HomeConditionsDigital Eye StrainShould you buy blue light glasses for your kids?

Should you buy blue light glasses for your kids?

Do blue light blocking glasses work for kids?

Kids' blue light glasses have special lenses that block certain light waves, which may help protect children's growing eyes from digital eye strain. Blue light lenses sometimes have a slight yellow tint.

You can buy prescription or non-prescription glasses with kid-sized frames and lenses that filter blue light. They don't filter out all blue light, but they can reduce your child's exposure to the blue-violet rays by 80% or more.

Parents may want to consider limiting screen time for younger kids and getting blue light glasses for those aged 12 and up — or younger kids who are looking at screens for hours a day, says Megan Lott, an optometrist at Belle Vue Specialty Eye Care, a practice in Mississippi that focuses on pediatric vision care.

"Those are the kids I do recommend a blue light blocker for because they're on their devices so incredibly much," Lott says.

A good pair of children's sunglasses is also essential for blocking UV light and blue light when your child is playing outside for hours or participating in an activity with lots of glare, like hanging out on the beach or skiing, Lott says.

She recommends polarized kids' sunglasses that block 100% of UVA and UVB rays.

"If you're wearing your sunglasses, your kids need to be wearing theirs," she says.

SEE RELATED: How much UV protection do sunglasses really need?

How does blue light affect children's eyes?

Blue light is all around us — it makes the sky blue and glows from the smartphone screens we use every day.

Does that mean you should consider buying blue light blocking glasses for your kids?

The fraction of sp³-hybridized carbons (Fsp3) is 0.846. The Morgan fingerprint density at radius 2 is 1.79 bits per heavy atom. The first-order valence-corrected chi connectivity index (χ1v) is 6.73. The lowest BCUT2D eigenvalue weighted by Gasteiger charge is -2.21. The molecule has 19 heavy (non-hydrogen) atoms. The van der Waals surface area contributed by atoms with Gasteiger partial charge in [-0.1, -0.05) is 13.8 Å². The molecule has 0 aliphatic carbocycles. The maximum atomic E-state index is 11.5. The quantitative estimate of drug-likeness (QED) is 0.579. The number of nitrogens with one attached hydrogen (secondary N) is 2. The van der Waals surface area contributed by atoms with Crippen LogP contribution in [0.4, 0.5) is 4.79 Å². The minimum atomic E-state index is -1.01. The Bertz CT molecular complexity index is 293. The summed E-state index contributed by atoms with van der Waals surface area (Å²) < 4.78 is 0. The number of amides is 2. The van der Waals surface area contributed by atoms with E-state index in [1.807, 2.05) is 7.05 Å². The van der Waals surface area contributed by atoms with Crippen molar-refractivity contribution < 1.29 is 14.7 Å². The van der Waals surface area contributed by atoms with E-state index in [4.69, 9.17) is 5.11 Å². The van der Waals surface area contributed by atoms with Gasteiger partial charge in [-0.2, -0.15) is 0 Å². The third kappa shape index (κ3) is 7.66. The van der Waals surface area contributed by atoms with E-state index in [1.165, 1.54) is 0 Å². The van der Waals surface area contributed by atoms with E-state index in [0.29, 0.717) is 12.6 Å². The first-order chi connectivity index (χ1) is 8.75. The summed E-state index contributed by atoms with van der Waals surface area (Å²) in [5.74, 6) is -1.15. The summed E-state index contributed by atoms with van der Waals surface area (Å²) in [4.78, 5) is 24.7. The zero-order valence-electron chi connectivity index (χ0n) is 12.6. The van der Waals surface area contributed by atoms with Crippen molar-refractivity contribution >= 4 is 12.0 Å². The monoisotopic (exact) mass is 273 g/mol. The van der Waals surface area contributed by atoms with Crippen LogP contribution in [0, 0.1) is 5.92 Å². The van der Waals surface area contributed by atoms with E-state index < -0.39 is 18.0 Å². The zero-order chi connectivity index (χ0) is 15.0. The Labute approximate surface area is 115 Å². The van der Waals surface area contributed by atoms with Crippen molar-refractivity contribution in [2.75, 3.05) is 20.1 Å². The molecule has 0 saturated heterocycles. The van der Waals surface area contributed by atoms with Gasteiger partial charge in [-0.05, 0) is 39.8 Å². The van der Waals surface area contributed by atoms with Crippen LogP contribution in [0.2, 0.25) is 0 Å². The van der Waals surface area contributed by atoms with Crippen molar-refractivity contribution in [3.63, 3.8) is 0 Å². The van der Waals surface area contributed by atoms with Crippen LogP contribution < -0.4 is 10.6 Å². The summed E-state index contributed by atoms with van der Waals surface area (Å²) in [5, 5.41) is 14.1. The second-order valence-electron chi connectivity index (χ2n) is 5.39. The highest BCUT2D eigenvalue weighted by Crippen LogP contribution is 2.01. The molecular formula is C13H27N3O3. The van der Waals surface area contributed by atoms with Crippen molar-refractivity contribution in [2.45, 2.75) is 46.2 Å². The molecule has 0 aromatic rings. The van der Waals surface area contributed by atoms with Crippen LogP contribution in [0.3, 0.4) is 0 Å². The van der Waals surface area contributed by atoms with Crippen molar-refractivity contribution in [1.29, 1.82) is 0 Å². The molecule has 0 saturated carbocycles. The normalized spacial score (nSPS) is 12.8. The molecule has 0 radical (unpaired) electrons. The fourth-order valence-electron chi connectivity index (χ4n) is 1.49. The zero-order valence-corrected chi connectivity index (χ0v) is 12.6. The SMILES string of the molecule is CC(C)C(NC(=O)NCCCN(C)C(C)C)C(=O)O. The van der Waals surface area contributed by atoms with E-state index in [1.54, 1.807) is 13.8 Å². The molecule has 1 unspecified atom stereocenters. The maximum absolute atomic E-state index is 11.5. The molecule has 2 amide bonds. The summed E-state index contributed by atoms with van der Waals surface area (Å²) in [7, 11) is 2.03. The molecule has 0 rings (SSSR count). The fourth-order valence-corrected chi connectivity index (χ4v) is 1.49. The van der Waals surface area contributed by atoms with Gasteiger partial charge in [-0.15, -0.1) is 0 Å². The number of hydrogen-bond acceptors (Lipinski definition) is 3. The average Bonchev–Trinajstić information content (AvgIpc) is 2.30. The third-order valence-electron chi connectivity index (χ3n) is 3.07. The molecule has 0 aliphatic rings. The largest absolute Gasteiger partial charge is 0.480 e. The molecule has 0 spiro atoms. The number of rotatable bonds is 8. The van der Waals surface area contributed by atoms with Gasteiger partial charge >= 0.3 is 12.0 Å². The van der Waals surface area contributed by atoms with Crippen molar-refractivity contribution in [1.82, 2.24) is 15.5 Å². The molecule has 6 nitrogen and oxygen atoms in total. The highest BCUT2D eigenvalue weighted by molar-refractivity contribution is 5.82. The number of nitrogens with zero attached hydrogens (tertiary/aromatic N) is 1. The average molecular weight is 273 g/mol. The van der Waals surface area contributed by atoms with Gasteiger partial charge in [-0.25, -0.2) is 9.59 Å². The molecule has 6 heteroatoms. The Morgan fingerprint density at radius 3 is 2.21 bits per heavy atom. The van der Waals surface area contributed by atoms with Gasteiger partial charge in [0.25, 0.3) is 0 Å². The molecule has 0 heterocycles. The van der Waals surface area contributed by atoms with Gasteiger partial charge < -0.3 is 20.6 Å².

Parents who worry about blue light from screens can limit their children's screen time, teach them the 20/20/20 rule — looking 20 feet away for 20 seconds after 20 minutes in front of the screen — and buy their child blue light glasses, Lott says.

So, what is blue light anyway?

Blue light is visible light with shorter wavelengths and more energy than light at the other end of the color spectrum.

The sun is the primary source of blue light, but blue light also comes from:

  • Computers, tablets and smartphones

  • Television screens

  • Fluorescent lights

  • LED lights

The good news is that there's no evidence blue light from screens physically damages a child's eyes, Lott notes. But the jury is still out on any future effects.

"It's hard to know if there are any long-term effects because screens haven't been a daily part of our lives for that long," Lott says.

Balancing the sun's healthy blue light

Some time in the sun each day is healthy for kids, Lott points out. In fact, a little daily sun exposure may reduce the risk for myopia (nearsightedness) or slow its progression.

"The sun is good for your eyes," Lott says. "It has benefits."

But too much exposure to blue light from the sun over time could lead to retina damage. That's because more blue light reaches a child's retina than an adult's, according to the American Optometric Association.

Excess exposure to sunlight over the course of many years may lead to vision problems in adulthood. For example, blue light and UV light exposure may be linked to age-related macular degeneration, one of the leading causes of vision loss.

Blue light exposure and screen time

Kids get much less blue light exposure indoors than they do outdoors. But children who spend a lot of time in front of screens may be more likely to develop digital eye strain, sometimes known as computer vision syndrome.

Signs of digital eye strain in kids may include:

Too much screen time (and blue light exposure) can also disrupt the body's sleep cycle. This can lead to crankiness, sleepiness at school and certain health issues.

Kids' blue light glasses may be able to help, but they're only part of the overall solution. Staying vigilant about your child's screen habits and blue light exposure can help them develop happy, healthy eyes.

READ MORE: How technology affects children's eyes — and what you can do about it

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